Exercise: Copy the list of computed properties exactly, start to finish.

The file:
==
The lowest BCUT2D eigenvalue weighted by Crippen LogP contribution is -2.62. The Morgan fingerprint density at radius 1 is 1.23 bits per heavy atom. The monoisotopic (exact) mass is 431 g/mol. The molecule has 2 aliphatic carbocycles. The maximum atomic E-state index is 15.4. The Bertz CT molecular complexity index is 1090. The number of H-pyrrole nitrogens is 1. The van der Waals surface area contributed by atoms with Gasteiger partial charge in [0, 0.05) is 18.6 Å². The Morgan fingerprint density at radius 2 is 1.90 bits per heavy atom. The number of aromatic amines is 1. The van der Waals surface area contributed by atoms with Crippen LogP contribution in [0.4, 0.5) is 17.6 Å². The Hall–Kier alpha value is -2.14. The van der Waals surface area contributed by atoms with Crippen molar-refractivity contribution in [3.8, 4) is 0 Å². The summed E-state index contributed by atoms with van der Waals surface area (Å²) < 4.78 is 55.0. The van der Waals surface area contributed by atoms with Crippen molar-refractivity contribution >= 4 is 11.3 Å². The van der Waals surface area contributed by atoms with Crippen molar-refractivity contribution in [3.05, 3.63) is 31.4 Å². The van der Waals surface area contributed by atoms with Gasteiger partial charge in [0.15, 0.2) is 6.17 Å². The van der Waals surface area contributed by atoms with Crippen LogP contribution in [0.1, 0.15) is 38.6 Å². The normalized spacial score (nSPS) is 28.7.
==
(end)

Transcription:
The lowest BCUT2D eigenvalue weighted by Crippen LogP contribution is -2.62. The Morgan fingerprint density at radius 1 is 1.23 bits per heavy atom. The monoisotopic (exact) mass is 431 g/mol. The molecule has 2 aliphatic carbocycles. The maximum atomic E-state index is 15.4. The Bertz CT molecular complexity index is 1090. The number of H-pyrrole nitrogens is 1. The van der Waals surface area contributed by atoms with Gasteiger partial charge in [0, 0.05) is 18.6 Å². The Morgan fingerprint density at radius 2 is 1.90 bits per heavy atom. The number of aromatic amines is 1. The van der Waals surface area contributed by atoms with Crippen LogP contribution in [0.4, 0.5) is 17.6 Å². The Hall–Kier alpha value is -2.14. The van der Waals surface area contributed by atoms with Crippen molar-refractivity contribution in [3.8, 4) is 0 Å². The summed E-state index contributed by atoms with van der Waals surface area (Å²) < 4.78 is 55.0. The van der Waals surface area contributed by atoms with Crippen molar-refractivity contribution >= 4 is 11.3 Å². The van der Waals surface area contributed by atoms with Crippen molar-refractivity contribution in [3.05, 3.63) is 31.4 Å². The van der Waals surface area contributed by atoms with Gasteiger partial charge in [0.15, 0.2) is 6.17 Å². The van der Waals surface area contributed by atoms with Crippen LogP contribution in [0.1, 0.15) is 38.6 Å². The normalized spacial score (nSPS) is 28.7.